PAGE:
Canvas (2022)
Canvas (2022)

Genre: Horror Running Time: 1 hr. 23 min.

Release Date: August 9th, 2022 MPAA Rating: Not Rated

Director: Ryan Guiterman Actors: Steve Key, Isabel Ellison, Marama Corlett, Mandy Bishop, Juan Francisco Villa, Mia Hutchinson Shaw, Ell Peck




n otherworldly entity has been wandering between galaxies, banished by his former masters Elohim (which is God in Old Testament Hebrew) and the Morning Star. When he comes upon the Yeda, the keepers of time, he learns of the human race, which could give him a new habitat to do his work – art that is actually the creation of death and mayhem. On Earth in 2007, the media dubs a string of unsolved murders as having been conducted by the “Painter,” whose crime scenes feature murals drawn out in the victims’ blood, which puts the population on edge. By 2014, over 4 million slaughters – a pandemic of worldwide Painter murders – torments the globe. This prompts the formation of the Painter Defense Agency, which attempts to put a stop to the atrocities.

By 2016, the P.D.A. insists that it has saved the planet from the terrorization of the Painter, preventing millions of deaths. But employees of the bureau secretly curse the fact that they haven’t actually solved the enigma of the Painter, and are instead covering up additional crimes; serving as damage control (or cleaners) of sorts, rather than conducting real apprehensions and convictions. In 2022, George Rohan (Steve Key) is one such agent, who can barely deal with the guilt of constantly pretending to his wife (Mandy Bishop) that everything is okay. “I will lie, because I must lie.”

The music (except for Beethoven’s Allegretto [from Symphony No. 7 in A Major], which is generally recognizable for its copyright-free usage) and sound effects and initial sequences of horror are tremendously effective in generating a sense of anticipation and dread. But the animation technique (overlaying motion-capture) seems to conceal some of the more horrifying imagery, rather than augmenting it positively; bloody attacks or creepy skulking by the preternatural culprit are moderately less petrifying when so heavily camouflaged by overactive linework and jerky shadows. It’s also considerably less discernible, as details are obscured – though that might be what the filmmakers want (perhaps to disguise low-budget ingredients).

Other sequences, specifically those exhibiting recorded footage, play out with less computerized manipulation, showing the actual actors, which betray glimpses of a normalized reality. Unfortunately, the animation used is highly reminiscent of “A Scanner Darkly,” but with a simpler look, which occasionally makes it more difficult to view for lengthier scenes. It’s dreamlike (or nightmarish), but also puzzling and ineffectual; in the realm of a horror picture, some of it is understandable, but any artistic efforts that diminish the film’s ability to convey its story or message become more detrimental than stylish.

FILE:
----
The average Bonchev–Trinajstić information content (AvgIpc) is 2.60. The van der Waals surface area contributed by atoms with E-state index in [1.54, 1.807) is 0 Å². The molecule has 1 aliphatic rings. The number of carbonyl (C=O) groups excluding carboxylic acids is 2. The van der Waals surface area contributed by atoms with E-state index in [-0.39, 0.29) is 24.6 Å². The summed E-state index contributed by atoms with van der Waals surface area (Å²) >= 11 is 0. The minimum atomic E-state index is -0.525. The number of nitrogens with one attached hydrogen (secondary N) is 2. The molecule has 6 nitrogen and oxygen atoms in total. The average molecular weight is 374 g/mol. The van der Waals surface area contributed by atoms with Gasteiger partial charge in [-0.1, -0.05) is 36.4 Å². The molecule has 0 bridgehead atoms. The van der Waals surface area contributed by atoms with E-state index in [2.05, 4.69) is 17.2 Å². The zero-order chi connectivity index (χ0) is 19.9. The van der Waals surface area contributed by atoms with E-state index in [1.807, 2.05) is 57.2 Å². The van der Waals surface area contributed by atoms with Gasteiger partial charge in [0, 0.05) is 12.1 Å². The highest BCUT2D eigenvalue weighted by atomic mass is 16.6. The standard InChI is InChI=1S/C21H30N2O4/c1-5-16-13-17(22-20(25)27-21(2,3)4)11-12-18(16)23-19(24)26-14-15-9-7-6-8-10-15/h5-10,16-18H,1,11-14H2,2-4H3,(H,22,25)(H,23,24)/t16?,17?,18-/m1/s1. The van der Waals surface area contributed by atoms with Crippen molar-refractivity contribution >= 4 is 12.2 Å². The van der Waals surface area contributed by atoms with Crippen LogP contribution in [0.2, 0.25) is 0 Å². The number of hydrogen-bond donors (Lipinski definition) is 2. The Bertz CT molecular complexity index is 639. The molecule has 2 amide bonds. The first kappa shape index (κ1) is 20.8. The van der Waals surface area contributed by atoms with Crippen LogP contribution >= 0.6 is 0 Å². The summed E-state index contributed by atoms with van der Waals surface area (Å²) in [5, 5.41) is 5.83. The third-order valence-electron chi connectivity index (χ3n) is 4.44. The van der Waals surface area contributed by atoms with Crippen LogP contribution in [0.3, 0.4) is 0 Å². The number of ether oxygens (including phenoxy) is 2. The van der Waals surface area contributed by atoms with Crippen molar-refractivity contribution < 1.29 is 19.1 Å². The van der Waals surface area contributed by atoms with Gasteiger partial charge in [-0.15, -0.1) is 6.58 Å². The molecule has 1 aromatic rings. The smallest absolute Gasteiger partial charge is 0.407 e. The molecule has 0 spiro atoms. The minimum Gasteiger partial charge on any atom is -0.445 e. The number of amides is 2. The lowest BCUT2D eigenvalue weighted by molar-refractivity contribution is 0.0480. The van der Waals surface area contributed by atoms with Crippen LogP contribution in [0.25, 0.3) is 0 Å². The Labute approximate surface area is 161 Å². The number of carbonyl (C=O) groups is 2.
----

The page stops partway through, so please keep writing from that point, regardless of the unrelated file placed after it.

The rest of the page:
Curiously, portions of the film are narrated by the alien itself, which partially help to explain its purpose, but also adds to the strangeness – especially when he speaks in riddles or about extraterrestrial (or religious) notions and motives that compound the arcaneness. And complicating his involvement is the conspiratorial nature of the P.D.A., whose workers are secreting away all sorts of information, which reporter Reila Martin (Isabel Ellison) tries to uncover – presenting a mystery component that isn’t exactly mystifying, considering that audiences already know the evildoer is the Painter. On top of all of that is the fact that a handful of subplots are unveiled out of chronological order, while many characters’ backstories are brimming with flashbacks and chapters divided by jarring titles.

Midway through, “Canvas” also relies too much on quiet, mournful, philosophical confessionals that bolster various relationships (and the overarching theme of humanity distrusting, rightfully, its own governmental institutions) but slow down the pacing. Without the earnest conundrums of a journalist’s digging and compiling and whistleblowing, the bulk of the second act is simply time-stretching, dialogue-heavy interactions, which decreases the tensions of a monster hunting for prey (or its masterpiece). The finale is an explosive mindtrip (“It’s a film meant to be experienced rather than understood,” suggests writer/director Ryan Guiterman, a sentiment that illustrates some of the greater problems), full of big ideas, but light on satisfaction. “It’s not over …”

– Mike Massie

  • 4/10